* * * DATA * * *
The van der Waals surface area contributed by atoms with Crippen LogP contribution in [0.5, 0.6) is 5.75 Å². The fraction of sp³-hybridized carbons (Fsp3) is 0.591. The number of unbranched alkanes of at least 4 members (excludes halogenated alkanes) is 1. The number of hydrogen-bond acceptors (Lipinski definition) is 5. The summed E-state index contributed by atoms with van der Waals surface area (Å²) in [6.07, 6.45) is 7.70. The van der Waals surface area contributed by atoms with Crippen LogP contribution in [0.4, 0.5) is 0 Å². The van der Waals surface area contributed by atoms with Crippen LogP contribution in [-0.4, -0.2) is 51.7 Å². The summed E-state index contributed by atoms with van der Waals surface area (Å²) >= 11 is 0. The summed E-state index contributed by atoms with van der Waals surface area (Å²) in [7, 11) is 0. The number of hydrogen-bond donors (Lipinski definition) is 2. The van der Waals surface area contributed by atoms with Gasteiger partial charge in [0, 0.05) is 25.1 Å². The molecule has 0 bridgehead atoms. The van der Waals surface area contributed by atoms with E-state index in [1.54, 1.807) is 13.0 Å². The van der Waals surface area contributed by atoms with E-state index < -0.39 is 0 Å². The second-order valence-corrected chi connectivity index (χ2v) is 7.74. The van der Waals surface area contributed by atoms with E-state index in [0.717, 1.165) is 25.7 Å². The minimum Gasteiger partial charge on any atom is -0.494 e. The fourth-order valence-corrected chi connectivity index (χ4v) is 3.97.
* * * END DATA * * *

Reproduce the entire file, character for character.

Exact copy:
The van der Waals surface area contributed by atoms with Crippen LogP contribution in [0.5, 0.6) is 5.75 Å². The fraction of sp³-hybridized carbons (Fsp3) is 0.591. The number of unbranched alkanes of at least 4 members (excludes halogenated alkanes) is 1. The number of hydrogen-bond acceptors (Lipinski definition) is 5. The summed E-state index contributed by atoms with van der Waals surface area (Å²) in [6.07, 6.45) is 7.70. The van der Waals surface area contributed by atoms with Crippen LogP contribution in [0.4, 0.5) is 0 Å². The van der Waals surface area contributed by atoms with Crippen LogP contribution in [-0.4, -0.2) is 51.7 Å². The summed E-state index contributed by atoms with van der Waals surface area (Å²) >= 11 is 0. The summed E-state index contributed by atoms with van der Waals surface area (Å²) in [7, 11) is 0. The number of hydrogen-bond donors (Lipinski definition) is 2. The van der Waals surface area contributed by atoms with Gasteiger partial charge in [0, 0.05) is 25.1 Å². The molecule has 0 bridgehead atoms. The van der Waals surface area contributed by atoms with E-state index in [1.54, 1.807) is 13.0 Å². The van der Waals surface area contributed by atoms with E-state index < -0.39 is 0 Å². The second-order valence-corrected chi connectivity index (χ2v) is 7.74. The van der Waals surface area contributed by atoms with E-state index in [0.717, 1.165) is 25.7 Å². The minimum Gasteiger partial charge on any atom is -0.494 e. The fourth-order valence-corrected chi connectivity index (χ4v) is 3.97.